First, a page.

Flea Eggs – What They Mean & How to Remove Them

If you have a flea infestation in your home, you’re probably most concerned with the full-grown fleas that can be seen in the fur of your pets or climbing on humans. These jumping insects leave painful, itchy bites behind and can make life a real hassle. What you don’t see, however, can be even more problematic than these living, biting bugs. Slightly smaller than fine grains of sand, flea eggs are more difficult to target with both professional and store-bought treatments. They are also the next generation of blood-thirsty pests that will soon wreak havoc in your home.

Salt Is One Of The Cheapest, Easiest Ways To Eliminate Flea Eggs

Most people with flea problems have pets living in their homes. If you have a cat or a dog in your household, your primary goal is likely finding a safe, non-toxic treatment that will not harm your canine or feline companion or cause problems for any humans living in the residence. Flea eggs pose a major issue for people who are battling flea infestations given that they are generally unresponsive to the chemicals found in pesticides such as those that are disbursed by professional treatment companies or bought at the store in the form of flea bombs or spray cans. After having set off countless flea bombs, many people find that their flea problems still exist. The root of this issue is often newly hatched eggs and the efforts of these newborn insects to get their first blood meals right away.

Fortunately, there is a low-cost and easy way to supplement your efforts to kill adult fleas. This is to simply coat your carpet in salt, which is where most of the flea eggs are likely hiding. Flea eggs can be laid on carpeted flooring, humans, soft furnishings, pets and hard surfaces such as window seals and floors. As pets and people move about, these eggs are disbursed throughout the home. Placing a copious amount of salt in your carpets and letting it sit there for several days is a safe and non-toxic strategy for combating this issue. Salt dries flea bodies and flea eggs out, causing both to die within approximately 48 hours. It is important, however, to use especially fine grain salt so that this settles deep down into the carpet fibers. Table salt is rarely sufficient given that it will sit on the surface of this flooring and will not reach the flea eggs that have settled deeply in. After two to three days have passed, vacuum all of the salt up and take care to immediately throw your vacuum bag away or clean the detachable canister. All of the resulting waste should be quickly disposed of outside of the home.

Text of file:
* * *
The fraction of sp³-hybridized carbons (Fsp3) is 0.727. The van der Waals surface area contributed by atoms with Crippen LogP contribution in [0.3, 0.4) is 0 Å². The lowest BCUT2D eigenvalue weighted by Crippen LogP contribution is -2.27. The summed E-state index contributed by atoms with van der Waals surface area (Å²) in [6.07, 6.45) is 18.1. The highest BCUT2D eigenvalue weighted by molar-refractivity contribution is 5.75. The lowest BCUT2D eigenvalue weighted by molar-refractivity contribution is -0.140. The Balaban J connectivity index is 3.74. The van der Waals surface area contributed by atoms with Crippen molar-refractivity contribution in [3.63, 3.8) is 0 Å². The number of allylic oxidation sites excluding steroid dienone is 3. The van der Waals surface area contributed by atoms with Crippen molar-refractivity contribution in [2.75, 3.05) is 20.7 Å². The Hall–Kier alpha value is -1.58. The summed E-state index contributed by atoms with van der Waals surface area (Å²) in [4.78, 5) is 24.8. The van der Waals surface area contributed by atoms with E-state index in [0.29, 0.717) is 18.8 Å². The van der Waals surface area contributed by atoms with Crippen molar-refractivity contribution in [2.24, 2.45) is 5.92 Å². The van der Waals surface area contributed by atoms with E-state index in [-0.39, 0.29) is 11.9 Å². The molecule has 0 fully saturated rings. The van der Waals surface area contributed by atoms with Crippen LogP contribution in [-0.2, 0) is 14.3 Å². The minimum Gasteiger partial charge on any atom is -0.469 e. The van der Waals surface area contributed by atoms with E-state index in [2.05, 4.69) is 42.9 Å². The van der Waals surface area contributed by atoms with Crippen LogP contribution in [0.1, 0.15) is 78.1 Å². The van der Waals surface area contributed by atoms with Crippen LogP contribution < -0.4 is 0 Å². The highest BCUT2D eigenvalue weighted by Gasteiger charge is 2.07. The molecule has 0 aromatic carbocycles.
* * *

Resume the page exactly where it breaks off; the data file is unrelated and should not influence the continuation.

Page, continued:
Vacuuming Your Home When Flea Eggs Are Present

When you have a problem with fleas and flea eggs, your vacuum will be your very best friend. Vacuuming your carpet is important to do before any homemade, store-bought or professional treatments are leveraged. It will collect small fleas, large fleas that don’t have the time to get away and flea eggs that can be pulled from the carpet fibers. It is important to note, however, that vacuuming may not remove all flea eggs. More importantly, these efforts can actually stimulate the remaining eggs and cause them to hatch early, as a protective measure.

Thus, if you notice a new rash of flea bites in your household immediately after vacuuming, do not get discouraged. This simply means that the next generation of bugs has hatched and it is time to repeat some of the steps in your multi-pronged plan of attack. Some homeowners are lucky and may experience success after a single, professional treatment. Others, however, may struggle for several weeks before fully eliminating all of these invasive parasites.